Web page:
The Day After (Andrew)

James Bond stands triumphant. Blofeld is dead. The nucleur missile launch has been averted and the world is safe once more. Bond is bloodied, bruised and mildly blootered after too many shaken and not stirred martinis. But he doesn’t feel it – at least not until the next day…

When he goes to Tesco and buys some milk because the milk in the fridge went off while he was trotting around the globe; when he pops into the dry cleaners to remove the lipstick from his dinner jacket after a night with Blofeld’s beautiful assistant; when he slumps in front of Homes for the Hammer and thinks “you’d think I’d have got more than one day off before I have to go back to work and sit at my desk and catch up with all the emails I haven’t answered – I don’t want to go to work tomorrow!!!”.

Of course, he could skip work. But just because you’re a commander of the British Navy and an MI6 agent with a licence to kill doesn’t mean you can take your own holidays when the rest of the department has already booked it because it’s schools week. You try not turning up for work. You won’t be handed a Walter PPK again, you’ll be handed a P45.

I love thinking about the day after. What happens next for the heroes and villains we read and watch? Did Robocop rescue a kitten from a tree the day after he brought down Omnicorp? Did Hannibal Lecter have a chicken pot noodle because he’d ran out of livers and a nice chianti? What does Darth Vadar do on his day off? Does he, like Boris Johnson, paint buses using cardboard boxes?!? What happens the day after?

No one ever talks about the day after because nothing happens the day after. The adrenalin is gone. The action is over. It’s all admin, resting, cleaning up and blocking the number of the beautiful assistant from your phone as you don’t want to accidently answer it after she betrayed you and tried to kill you with a booby trapped piranha tank.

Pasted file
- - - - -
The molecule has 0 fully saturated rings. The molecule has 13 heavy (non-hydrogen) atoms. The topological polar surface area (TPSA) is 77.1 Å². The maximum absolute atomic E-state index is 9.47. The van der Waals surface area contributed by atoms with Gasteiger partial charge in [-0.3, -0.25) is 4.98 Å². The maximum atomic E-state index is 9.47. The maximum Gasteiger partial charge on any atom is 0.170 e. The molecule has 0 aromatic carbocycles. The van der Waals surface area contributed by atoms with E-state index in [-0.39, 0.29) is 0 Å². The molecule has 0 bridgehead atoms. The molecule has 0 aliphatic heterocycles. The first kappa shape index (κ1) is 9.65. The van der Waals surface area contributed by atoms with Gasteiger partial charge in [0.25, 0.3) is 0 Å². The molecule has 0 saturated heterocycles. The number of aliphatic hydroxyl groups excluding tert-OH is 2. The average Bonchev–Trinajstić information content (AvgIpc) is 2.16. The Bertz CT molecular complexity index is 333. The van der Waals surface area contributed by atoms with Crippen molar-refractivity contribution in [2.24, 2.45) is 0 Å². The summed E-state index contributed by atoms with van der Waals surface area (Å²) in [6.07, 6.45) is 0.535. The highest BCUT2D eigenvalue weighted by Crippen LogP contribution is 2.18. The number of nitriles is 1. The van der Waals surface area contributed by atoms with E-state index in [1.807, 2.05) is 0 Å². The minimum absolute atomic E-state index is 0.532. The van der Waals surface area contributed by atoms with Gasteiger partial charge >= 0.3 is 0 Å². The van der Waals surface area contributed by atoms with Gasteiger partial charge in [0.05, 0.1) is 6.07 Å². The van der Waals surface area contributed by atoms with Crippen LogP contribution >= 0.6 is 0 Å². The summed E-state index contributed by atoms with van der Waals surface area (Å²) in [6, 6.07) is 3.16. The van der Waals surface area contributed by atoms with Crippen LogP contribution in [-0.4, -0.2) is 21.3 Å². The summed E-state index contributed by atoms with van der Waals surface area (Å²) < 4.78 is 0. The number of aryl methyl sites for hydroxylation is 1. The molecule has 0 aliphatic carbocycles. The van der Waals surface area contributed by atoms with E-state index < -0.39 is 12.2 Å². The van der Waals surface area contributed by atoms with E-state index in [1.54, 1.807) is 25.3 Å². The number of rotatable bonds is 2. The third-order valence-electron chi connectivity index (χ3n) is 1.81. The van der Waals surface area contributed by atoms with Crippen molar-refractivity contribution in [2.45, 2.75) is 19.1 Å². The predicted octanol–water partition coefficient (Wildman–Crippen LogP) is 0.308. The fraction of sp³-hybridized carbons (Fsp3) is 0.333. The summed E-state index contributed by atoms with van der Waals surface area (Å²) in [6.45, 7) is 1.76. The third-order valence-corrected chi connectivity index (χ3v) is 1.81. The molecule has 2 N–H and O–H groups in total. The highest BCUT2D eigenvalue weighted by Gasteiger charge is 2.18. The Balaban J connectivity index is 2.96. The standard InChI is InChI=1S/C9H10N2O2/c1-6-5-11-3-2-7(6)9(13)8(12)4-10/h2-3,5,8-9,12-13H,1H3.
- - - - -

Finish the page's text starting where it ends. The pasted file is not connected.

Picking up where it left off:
It’s no different from triathletes. Think about the day after a race. What happens then? You might have to travel, spending hours in a car with stiff legs and a sore back. You have to empty bags and wash race gear and wetsuits. You might check times and photos and update social media with all the ones where you have your stomach stuck in because tri-suits are not at all flattering…

Then the day after that, you think. What do I do now? You can’t save the world every day, just as you can’t race every day (unless you’re the Iron Cowboy).

And without the adrenalin of a race, and without the goal of an event to train for, it’s easy to fall into a slump. Why run, if you’re not training? Why go out on the bike if not as preparation? Without a goal it becomes harder justify your actions. Swim in the morning and then run home from work? That was normal, one month ago. Now, what the blooming nora were you thinking? Two showers in one day? How did you find the time!?!?!?

So, those first days and weeks after a race are a critical time. It’s easy to forget training. (And, possibly smart to do so as you can’t keep going at same rate after a race without risking injury). It’s easy to eat cake. (It’s always easy to eat cake!). But it’s also easy to try and recreate the race high. It’s why organisers know the best time to sell next year’s race is the day after this year’s race to the people who’ve just woken up with a feeling of invibility like they’ve just saved the world.

Sometimes I think James Bond must be an Ironman triathlete as only a triathlete with the Ironman bug, would think “hey, I’ve saved the world and almost killed myself, but you know what would be great – doing it all over again and again and again!”

I’m sure the next James Bond film will feature him killing twice the number of henchman, bedding four times the number of women, while saying he really, really doesn’t need a wetsuit because swimming to the underground lair in 10 degrees of water wouldn’t be extreme enough if he didn’t do it in skins.

After Challenge Roth, I knew I would feel these thoughts. The need to chase the next adventure. That I’d want to look at the next race and the next hit and not just enjoy the feeling of completing Roth itself. So, I made a promise to myself. I wouldn’t enter or commit myself to anything serious for at least two months after Roth. Only then would I think about whether I would want to train for a long distance event again.

So, amateur athletes of the world, remember this – even James Bond can’t save the world every day!